Exploring the Changing Role of Castles Between Norman and Tudor Times

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Exploring the Changing Role of Castles Between Norman and Tudor Times

The introductions of castles were brought to Britain by William I

(better know as William the Conqueror). He came to power by beating

King Harold in the Battle of Hastings in 1066. Then King William

started his campaign to conquer the rest of England and to do this he

introduced castles to Britain. Castles became the military

stronghold-cum-residences from which he could police the newly

conquered lands. The first type of castle he built was known as a

Motte and Bailey castle, which he could erect quickly. In fact it only

took only 17 days to build the first! These consisted of a huge,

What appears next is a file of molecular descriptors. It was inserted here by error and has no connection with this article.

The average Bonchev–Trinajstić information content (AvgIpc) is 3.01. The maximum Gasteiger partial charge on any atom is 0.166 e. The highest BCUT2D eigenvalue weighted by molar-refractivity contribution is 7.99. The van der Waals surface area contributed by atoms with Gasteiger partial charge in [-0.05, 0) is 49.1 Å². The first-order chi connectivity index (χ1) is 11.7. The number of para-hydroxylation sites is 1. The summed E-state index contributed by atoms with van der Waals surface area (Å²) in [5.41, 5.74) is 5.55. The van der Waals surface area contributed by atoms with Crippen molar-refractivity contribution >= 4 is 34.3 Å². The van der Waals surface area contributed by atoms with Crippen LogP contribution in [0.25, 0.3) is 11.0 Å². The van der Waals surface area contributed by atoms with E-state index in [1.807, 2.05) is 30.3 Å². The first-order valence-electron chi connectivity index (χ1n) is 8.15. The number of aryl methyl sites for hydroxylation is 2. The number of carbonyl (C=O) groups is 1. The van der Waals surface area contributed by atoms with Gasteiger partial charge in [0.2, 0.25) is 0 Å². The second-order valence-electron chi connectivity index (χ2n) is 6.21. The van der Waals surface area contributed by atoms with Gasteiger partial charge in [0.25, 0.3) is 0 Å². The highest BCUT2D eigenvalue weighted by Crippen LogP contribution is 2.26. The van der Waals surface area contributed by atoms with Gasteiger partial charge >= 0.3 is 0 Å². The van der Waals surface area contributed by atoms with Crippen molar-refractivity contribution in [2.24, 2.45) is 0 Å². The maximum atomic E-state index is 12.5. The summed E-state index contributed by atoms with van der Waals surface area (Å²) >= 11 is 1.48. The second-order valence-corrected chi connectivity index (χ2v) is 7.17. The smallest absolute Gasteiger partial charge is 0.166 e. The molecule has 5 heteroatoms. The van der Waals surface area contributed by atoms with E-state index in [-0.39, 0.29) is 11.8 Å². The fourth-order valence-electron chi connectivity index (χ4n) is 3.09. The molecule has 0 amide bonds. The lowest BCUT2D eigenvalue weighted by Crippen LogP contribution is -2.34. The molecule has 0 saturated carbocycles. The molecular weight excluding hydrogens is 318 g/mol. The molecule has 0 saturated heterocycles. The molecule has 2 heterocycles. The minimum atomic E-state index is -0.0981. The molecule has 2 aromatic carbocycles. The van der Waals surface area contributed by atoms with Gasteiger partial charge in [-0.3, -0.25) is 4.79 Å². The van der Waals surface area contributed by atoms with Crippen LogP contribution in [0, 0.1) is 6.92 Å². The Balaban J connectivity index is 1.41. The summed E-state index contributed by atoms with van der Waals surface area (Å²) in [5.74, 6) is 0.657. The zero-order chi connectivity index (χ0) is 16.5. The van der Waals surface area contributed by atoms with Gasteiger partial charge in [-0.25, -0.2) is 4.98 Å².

flat-topped mound of earth (Motte) surmounted with a tall wooden

tower, with an irregularly shaped enclosure (Bailey) at on side of the

tower (or in some cases surrounding it), the whole encircled by a deep

ditch. The top of the motte and the perimeter of the bailey were

enclosed by timber palisading. The first of these castles was built

before the great battle of Hastings for a sign of great things to

come.

The main idea of a castle was that it didn't take many men to control

a large area, which was helpful as William brought only 11,000 men

with him, and many of them had died during the battle of Hastings.

From this we can tell that Castle Rising was built where it is, mainly

to flaunt his wealth and position in society, as it didn't have any of

the main defenses a castle would usually have, and it was a lot more

decorative than they usually were, for example you wouldn't pay a lot

of money for decorative walls, if a great big rock was going to be

hurled at them! William Albini also built it in approximately 1140.

The reason Rising was built this late, is because it is situated in a

peaceful area where it wasn't really necessary, as it was in other

parts of England and Wales.So Castle Rising was more of a domestic

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